This year’s Oundle Lecture on “The Rules and Manners of Good Buildings” was presented by Professor Maxwell Hutchinson (D 1966) to an audience of Governors, staff, parents, Old Oundelians and Lower Sixth Form pupils.
Professor Hutchinson is a regular television and radio broadcaster, and is the best-known broadcasting architect in the UK, appreciated for his ability to effectively communicate both his erudition and enthusiasm for our built environment.
He commented on how we are educated to appreciate music and literature, but not taught how to appreciate or understand buildings, which have such a profound aesthetic and practical impact on the everyday life of citizens. “We make our buildings, and our buildings make us,” he said.
In a brief masterclass he outlined the features of a building and the criteria by which to judge it. A starting point is to consider how it meets the sky, how it meets the ground, and what happens in between. The three classical orders remain an enduring measure of the characteristics of design, while the timeless principles of the Roman architect, Vitruvius, are the foundations for the success of a building: strength, functionality, beauty.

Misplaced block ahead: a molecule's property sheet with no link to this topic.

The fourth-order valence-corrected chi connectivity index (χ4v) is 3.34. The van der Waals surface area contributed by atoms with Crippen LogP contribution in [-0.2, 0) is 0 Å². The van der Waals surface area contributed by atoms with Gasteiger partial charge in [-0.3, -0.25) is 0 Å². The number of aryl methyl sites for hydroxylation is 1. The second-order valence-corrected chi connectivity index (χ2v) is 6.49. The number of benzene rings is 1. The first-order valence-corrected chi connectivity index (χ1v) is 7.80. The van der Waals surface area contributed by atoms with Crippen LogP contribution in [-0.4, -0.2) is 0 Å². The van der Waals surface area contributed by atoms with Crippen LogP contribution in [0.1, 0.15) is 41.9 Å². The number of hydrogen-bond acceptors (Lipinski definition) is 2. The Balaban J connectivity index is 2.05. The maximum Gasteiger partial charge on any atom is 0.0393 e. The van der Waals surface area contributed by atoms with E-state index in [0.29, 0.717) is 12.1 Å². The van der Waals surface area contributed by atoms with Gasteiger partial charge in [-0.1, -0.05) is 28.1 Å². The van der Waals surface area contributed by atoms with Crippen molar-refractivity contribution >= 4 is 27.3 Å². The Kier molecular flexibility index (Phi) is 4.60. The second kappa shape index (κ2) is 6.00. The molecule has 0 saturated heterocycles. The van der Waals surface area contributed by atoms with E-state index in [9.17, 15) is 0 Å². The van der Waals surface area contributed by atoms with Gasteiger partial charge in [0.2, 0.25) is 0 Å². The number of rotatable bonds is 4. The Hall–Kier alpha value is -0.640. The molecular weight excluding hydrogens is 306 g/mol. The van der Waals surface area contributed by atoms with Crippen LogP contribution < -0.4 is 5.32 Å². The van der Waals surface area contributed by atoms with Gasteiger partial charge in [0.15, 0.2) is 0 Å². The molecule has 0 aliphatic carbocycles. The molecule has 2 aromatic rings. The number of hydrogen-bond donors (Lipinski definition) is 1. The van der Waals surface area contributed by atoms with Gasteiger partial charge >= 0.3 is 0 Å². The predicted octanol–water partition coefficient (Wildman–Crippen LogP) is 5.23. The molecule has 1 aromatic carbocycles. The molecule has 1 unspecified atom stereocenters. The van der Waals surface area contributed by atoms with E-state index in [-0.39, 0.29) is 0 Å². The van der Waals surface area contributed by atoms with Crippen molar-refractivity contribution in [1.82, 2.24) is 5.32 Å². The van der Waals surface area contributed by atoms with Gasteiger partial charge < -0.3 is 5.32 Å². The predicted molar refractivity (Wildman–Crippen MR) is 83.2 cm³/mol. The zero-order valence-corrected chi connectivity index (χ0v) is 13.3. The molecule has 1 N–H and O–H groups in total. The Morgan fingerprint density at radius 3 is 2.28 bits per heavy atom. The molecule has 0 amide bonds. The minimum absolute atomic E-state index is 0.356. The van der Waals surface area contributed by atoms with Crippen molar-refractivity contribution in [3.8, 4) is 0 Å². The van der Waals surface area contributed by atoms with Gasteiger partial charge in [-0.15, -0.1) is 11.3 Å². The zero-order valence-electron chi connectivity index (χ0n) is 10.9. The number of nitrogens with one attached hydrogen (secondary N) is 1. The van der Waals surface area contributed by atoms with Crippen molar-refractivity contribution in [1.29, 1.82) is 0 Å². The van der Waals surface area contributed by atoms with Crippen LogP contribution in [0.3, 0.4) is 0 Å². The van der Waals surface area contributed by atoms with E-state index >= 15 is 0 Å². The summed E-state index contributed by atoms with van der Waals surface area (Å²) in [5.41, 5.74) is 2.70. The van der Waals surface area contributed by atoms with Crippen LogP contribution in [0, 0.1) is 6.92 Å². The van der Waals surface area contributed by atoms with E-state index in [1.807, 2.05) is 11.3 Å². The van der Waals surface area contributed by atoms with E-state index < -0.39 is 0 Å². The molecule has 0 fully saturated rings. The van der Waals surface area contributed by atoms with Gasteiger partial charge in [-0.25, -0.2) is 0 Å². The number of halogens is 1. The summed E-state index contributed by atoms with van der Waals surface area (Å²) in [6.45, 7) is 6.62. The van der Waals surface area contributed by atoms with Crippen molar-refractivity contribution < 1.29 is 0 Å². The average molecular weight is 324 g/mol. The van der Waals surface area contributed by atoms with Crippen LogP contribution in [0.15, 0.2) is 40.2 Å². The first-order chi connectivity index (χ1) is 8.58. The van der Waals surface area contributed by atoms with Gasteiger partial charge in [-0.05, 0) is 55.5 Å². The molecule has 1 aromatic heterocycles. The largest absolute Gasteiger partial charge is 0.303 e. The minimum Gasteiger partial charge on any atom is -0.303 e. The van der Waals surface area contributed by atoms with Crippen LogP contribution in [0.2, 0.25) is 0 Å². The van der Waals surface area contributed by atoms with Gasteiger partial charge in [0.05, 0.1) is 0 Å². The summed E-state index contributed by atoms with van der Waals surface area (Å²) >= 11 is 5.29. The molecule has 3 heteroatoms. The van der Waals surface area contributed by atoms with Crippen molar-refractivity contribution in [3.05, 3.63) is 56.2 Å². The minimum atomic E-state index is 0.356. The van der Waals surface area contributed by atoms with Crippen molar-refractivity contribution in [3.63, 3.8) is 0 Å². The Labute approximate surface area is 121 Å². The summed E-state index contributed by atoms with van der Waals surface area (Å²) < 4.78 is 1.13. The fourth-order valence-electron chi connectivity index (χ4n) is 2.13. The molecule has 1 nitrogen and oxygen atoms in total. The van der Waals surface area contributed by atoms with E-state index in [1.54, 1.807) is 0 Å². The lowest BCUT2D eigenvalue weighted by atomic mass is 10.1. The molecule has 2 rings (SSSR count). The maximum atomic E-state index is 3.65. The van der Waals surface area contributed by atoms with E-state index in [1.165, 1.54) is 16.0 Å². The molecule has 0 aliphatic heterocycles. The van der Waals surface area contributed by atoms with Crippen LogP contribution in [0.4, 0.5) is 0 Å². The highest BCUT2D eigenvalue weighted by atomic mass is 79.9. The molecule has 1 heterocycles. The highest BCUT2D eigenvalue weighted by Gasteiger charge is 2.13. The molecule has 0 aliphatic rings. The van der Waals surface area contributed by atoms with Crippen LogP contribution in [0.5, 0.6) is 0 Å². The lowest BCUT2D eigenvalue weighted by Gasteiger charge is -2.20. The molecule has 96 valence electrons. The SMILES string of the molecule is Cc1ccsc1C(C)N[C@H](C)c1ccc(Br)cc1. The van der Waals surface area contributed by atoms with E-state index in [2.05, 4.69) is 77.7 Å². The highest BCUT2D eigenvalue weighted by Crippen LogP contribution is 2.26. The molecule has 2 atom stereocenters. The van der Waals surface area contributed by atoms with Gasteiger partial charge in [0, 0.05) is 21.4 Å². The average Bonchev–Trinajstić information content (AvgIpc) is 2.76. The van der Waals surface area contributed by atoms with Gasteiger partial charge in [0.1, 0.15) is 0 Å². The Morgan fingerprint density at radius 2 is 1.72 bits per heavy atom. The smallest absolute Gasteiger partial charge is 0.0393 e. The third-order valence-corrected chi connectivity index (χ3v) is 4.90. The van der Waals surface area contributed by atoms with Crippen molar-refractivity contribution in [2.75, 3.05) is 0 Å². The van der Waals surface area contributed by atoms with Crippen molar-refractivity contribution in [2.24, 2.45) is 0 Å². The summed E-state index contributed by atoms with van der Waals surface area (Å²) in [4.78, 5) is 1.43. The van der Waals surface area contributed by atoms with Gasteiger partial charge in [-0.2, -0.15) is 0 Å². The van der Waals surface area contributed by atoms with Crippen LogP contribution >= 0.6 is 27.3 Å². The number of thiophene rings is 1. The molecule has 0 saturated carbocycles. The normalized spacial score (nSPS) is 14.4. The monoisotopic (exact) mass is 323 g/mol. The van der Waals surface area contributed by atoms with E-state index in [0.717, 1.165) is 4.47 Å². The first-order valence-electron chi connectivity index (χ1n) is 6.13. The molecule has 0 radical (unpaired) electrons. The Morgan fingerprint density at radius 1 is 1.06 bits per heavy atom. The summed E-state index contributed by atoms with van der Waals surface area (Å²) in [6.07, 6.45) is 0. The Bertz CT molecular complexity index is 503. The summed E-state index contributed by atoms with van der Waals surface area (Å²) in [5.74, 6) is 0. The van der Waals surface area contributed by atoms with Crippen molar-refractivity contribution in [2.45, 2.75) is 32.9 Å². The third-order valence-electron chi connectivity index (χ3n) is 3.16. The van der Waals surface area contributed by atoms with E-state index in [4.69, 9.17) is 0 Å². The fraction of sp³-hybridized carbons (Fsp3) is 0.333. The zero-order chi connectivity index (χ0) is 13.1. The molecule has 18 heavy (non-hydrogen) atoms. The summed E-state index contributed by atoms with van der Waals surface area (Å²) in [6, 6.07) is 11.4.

While teasing pupils with necessary additions to their vocabulary, such as sciagraphy and entasis, he earnestly exhorted Oundle’s pupils to look up and down our streetscapes and appreciate the harmony, charm and complexity of the environment they are so fortunate to live amidst.